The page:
Dear Random Man on the Street Who Kept Talking to Me Until I Finally Looked at Him,
Thanks so much for picking me out of a crowded sidewalk of people to talk to. I was moved, almost really!
I mean, it sounded like you recognized me from somewhere, with all that babbling “hey, how are you, hey sweetheart, how you been doing.” As if you wanted to check in on what’s been up with me since the last time we talked.
Or rather, since the last time you talked to any totally random woman on the street. Because one thing I’m sure we agree on: who I am beyond “woman” doesn’t matter in this interaction.
In case you were wondering: no, I didn’t think you were dangerous (unless it turned out you were). And no, I didn’t you were going to follow me (unless it turned out you did). And no, I didn’t feel sexually objectified by our encounter (unless we’re gonna count the fact that it is men—always and only—who make this kind of you-owe-me-your-attention-cuz-I-called-you-sweetheart move on women. Also always and only).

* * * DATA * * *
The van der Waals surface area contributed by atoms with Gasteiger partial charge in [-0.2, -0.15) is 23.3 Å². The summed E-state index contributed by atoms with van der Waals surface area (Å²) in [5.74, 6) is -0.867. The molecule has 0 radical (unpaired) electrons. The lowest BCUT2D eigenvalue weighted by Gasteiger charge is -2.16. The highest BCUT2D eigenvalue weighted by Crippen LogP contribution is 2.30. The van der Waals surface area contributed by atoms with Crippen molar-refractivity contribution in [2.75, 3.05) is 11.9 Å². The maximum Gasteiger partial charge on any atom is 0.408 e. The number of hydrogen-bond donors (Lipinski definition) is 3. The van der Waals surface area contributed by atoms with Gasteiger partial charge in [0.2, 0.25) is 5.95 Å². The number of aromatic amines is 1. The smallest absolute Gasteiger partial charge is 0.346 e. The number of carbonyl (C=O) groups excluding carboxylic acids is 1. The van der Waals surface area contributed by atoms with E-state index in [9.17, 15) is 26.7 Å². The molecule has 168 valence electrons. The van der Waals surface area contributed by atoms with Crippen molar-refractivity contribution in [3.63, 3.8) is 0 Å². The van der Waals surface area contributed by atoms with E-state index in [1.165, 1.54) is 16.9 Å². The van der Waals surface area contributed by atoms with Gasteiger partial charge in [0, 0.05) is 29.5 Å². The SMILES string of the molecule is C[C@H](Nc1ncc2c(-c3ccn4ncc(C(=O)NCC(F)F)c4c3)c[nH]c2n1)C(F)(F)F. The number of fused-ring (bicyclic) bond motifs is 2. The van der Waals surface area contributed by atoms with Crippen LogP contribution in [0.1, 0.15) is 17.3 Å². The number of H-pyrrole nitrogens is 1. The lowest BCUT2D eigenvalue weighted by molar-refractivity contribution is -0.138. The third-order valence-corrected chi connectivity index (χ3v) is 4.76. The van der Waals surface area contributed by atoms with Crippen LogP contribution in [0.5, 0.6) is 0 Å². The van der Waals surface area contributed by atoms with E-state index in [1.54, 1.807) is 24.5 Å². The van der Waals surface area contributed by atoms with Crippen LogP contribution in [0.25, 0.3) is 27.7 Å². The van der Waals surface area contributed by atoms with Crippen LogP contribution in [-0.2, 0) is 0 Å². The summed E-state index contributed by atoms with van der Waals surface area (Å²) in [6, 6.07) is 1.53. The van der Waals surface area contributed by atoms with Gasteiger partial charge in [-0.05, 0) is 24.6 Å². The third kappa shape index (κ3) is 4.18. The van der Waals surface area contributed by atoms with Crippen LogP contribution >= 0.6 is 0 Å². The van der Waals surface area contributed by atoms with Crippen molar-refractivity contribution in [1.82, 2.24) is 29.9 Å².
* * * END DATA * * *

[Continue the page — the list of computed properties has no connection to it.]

I spent my afternoon, as one is wont to do, getting interviewed on my thoughts regarding vaginas and vulvas. (As one is wont to do, WHEN ONE IS ME, I should perhaps have specified.) I’ll share that piece with y’all when it’s published—but in the meantime, an observation: ain’t it wonderful how brains are pliable, and how writing plies them?
See, I wrote this post last fall about our cultural reluctance—and my own personal resistance—to using the word “vulva.” Today, what I found? Personal resistance gone! Another plank of internalized misogyny fallen! Appears I am now fully aboard the vulva-train.
And so I invite you to join me in raising a glass to the liberation of sexual bodies and sexual vocabulary alike, and to tell me about a time you wrote yourself into a different way of thinking.
Just please refrain from using the word “moist” in your comment.
In a revelation that will shock exactly zero readers of this blog, I must confess that I’ve always been obsessive about using words correctly. About knowing both literal and connotative meanings. About finding le mot juste for every occasion.
Add gender into the lexical mix? At that point, “obsessive” becomes, well…